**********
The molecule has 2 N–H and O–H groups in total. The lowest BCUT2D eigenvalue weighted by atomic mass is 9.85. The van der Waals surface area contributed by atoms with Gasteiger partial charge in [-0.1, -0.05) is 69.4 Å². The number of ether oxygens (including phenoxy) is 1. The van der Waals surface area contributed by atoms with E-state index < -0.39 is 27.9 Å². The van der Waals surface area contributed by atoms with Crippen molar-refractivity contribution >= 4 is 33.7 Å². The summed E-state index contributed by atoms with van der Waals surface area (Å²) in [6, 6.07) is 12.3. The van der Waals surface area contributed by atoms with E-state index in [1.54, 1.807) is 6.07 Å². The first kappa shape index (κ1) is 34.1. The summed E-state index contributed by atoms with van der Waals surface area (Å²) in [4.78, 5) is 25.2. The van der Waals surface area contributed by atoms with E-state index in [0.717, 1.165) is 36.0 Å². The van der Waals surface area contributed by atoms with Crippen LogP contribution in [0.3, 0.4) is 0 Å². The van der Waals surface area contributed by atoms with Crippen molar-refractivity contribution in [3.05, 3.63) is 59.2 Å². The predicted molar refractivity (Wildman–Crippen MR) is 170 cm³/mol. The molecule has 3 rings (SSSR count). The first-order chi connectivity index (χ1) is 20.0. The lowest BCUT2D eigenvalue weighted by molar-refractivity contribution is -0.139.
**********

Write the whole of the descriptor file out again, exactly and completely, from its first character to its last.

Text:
The molecule has 2 N–H and O–H groups in total. The lowest BCUT2D eigenvalue weighted by atomic mass is 9.85. The van der Waals surface area contributed by atoms with Gasteiger partial charge in [-0.1, -0.05) is 69.4 Å². The number of ether oxygens (including phenoxy) is 1. The van der Waals surface area contributed by atoms with E-state index < -0.39 is 27.9 Å². The van der Waals surface area contributed by atoms with Crippen molar-refractivity contribution >= 4 is 33.7 Å². The summed E-state index contributed by atoms with van der Waals surface area (Å²) in [6, 6.07) is 12.3. The van der Waals surface area contributed by atoms with E-state index in [1.54, 1.807) is 6.07 Å². The first kappa shape index (κ1) is 34.1. The summed E-state index contributed by atoms with van der Waals surface area (Å²) in [4.78, 5) is 25.2. The van der Waals surface area contributed by atoms with E-state index in [0.717, 1.165) is 36.0 Å². The van der Waals surface area contributed by atoms with Crippen LogP contribution in [0.3, 0.4) is 0 Å². The van der Waals surface area contributed by atoms with Crippen molar-refractivity contribution in [3.05, 3.63) is 59.2 Å². The predicted molar refractivity (Wildman–Crippen MR) is 170 cm³/mol. The molecule has 3 rings (SSSR count). The first-order chi connectivity index (χ1) is 20.0. The lowest BCUT2D eigenvalue weighted by molar-refractivity contribution is -0.139.